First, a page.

57. Schlichting, C. D. & Levin, D. A. 1984. Phenotypic plasticity of annual phlox: Tests of some hypotheses. Am. J. Bot. 7: 252–260.Google Scholar
  58. Sharps, J. C. & Uresk, D. W. 1990. Ecological review of black-tailed prairie dogs and associated species in western South Dakota. Great Basin Nat. 50: 339–345.Google Scholar
  59. Snaydon, R. W. 1978. Genetic changes in pasture populations. In: Wilson, J. R. (ed). Plant relations in pastures. CSIRO, Melbourne.Google Scholar
  60. Snaydon, R. W. 1985. Aspects of the ecological genetics of pasture species. In: Haeck, J. H. & woldendorp, J. W. (eds). Structure and functioning of plant populations. North-Holland, Amsterdam.Google Scholar
  61. Snell, G. P. & Hlavachick, B. D. 1980. Control of prairie dogs --the easy way. Rangelands 2: 239–240.Google Scholar
  62. Spaulding, M. H. 1912. The control of prairie dogs and ground squirrels. Montana Agric. Coll. Exp. Stat. Circular 20. Bozeman.Google Scholar
  63. SPSSx user's guide, 2nd ed. 1986 SPSS, Inc., Chicago, IL.Google Scholar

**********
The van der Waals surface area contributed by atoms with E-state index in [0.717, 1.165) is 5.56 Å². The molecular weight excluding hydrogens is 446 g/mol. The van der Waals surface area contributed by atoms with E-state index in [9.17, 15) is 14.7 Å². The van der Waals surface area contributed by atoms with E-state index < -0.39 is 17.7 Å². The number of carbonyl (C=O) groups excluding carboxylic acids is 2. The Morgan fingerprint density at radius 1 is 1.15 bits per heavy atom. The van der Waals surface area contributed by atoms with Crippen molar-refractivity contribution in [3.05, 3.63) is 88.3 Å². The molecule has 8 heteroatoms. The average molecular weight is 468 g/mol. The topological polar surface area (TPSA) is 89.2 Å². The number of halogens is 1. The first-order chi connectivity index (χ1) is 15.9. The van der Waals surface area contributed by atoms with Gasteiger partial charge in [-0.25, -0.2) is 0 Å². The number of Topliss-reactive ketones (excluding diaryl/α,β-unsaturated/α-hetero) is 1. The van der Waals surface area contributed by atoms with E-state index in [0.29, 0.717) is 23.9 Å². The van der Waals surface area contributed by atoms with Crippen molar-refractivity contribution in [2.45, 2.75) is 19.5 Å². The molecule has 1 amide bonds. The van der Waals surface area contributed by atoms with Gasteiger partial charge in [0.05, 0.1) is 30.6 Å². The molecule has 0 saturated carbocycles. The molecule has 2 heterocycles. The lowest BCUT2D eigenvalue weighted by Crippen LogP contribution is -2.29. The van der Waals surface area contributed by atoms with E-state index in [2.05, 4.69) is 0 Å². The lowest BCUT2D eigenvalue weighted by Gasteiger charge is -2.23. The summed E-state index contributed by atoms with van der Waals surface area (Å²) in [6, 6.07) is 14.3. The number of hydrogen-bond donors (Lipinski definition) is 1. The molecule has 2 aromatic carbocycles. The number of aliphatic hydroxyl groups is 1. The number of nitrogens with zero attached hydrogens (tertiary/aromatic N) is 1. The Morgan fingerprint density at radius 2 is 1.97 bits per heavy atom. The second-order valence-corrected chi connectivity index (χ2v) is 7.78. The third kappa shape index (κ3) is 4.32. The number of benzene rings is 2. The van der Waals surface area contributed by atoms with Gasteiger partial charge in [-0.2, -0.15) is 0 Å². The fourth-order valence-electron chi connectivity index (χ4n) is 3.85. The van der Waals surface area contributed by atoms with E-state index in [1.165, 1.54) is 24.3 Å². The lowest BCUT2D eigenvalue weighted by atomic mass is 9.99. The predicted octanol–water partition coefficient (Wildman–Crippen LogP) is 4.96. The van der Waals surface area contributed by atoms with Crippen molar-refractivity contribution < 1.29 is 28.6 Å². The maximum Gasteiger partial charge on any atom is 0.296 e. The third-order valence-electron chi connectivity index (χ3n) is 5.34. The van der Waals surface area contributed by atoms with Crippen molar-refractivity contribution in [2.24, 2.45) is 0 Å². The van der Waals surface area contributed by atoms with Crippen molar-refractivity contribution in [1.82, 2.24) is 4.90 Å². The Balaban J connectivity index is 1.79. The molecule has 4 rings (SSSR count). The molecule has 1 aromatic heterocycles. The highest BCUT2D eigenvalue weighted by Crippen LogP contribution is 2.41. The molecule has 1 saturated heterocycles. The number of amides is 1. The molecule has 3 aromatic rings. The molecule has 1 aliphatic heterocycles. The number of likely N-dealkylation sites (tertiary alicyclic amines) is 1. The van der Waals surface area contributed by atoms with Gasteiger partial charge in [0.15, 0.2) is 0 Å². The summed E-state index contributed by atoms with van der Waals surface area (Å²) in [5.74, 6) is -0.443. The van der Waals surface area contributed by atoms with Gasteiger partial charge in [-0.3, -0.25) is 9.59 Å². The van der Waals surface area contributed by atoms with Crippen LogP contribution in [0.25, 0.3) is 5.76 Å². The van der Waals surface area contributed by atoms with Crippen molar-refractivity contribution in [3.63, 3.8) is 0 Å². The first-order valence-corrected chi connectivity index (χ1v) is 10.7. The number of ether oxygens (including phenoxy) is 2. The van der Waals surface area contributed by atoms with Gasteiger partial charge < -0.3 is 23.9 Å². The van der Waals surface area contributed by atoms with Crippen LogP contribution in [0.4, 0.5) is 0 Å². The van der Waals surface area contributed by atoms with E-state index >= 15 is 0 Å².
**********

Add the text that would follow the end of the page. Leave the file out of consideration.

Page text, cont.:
64. Swenk, M. H. 1915. The prairie dog and its control. Nebraska Agric. Exp. Stat., Bull. 154. Univ. Nebraska, Lincoln.Google Scholar
  65. U. S. Dep. Agriculture, Soil Cons. Serv. 1969. Conservation plant for Wind Cave National Park, South Dakota, Gov. Print. Office, Washington, DC.Google Scholar
  66. Van, Andel, J. & Ernst, W. H. O. 1985. Ecophysiological adaptation, plastic responses, and genetic variation of annuals, biennials, and perennials in woodland clearings. In: Haeck, J. & Woldendorp, J. W. (eds). Structure and functioning of plant populations. North-Holland, Amsterdam.Google Scholar
  67. Varland, K. L., Lovaas, A. L. & Dahlgren, R. B. 1978. Herd organization and movement of elk in Wind Cave National Park, South Dakota. U.S.D.I., Nat. Park Serv., Nat. Resources Rep. 13, Gov. Print. Office, Washington, DC.Google Scholar
  68. Wallace, L. L. 1981. Growth, Morphology and gas exchange of mycorrhizal and nonmycorrizal Panicum coloratum L., a C4 grass species, under differing clipping and fertilization regimes. Oecologia 49: 272–278.Google Scholar
  69. Weaver, J. E. 1954. North American prairie. Johnson Publ., Lincoln, NE.Google Scholar
  70. Weaver, J. E. & Albertson, F. W. 1943. Resurvey of grasses, forbs, and underground parts at the end of the great drought. Ecol. Monogr. 13: 64–117.Google Scholar
  71. Weaver, J. E. & Albertson, F. W. 1944. Nature and degree of recovery of grassland from the great drought of 1933 to 1940. Ecol. Monogr. 14: 394–479.Google Scholar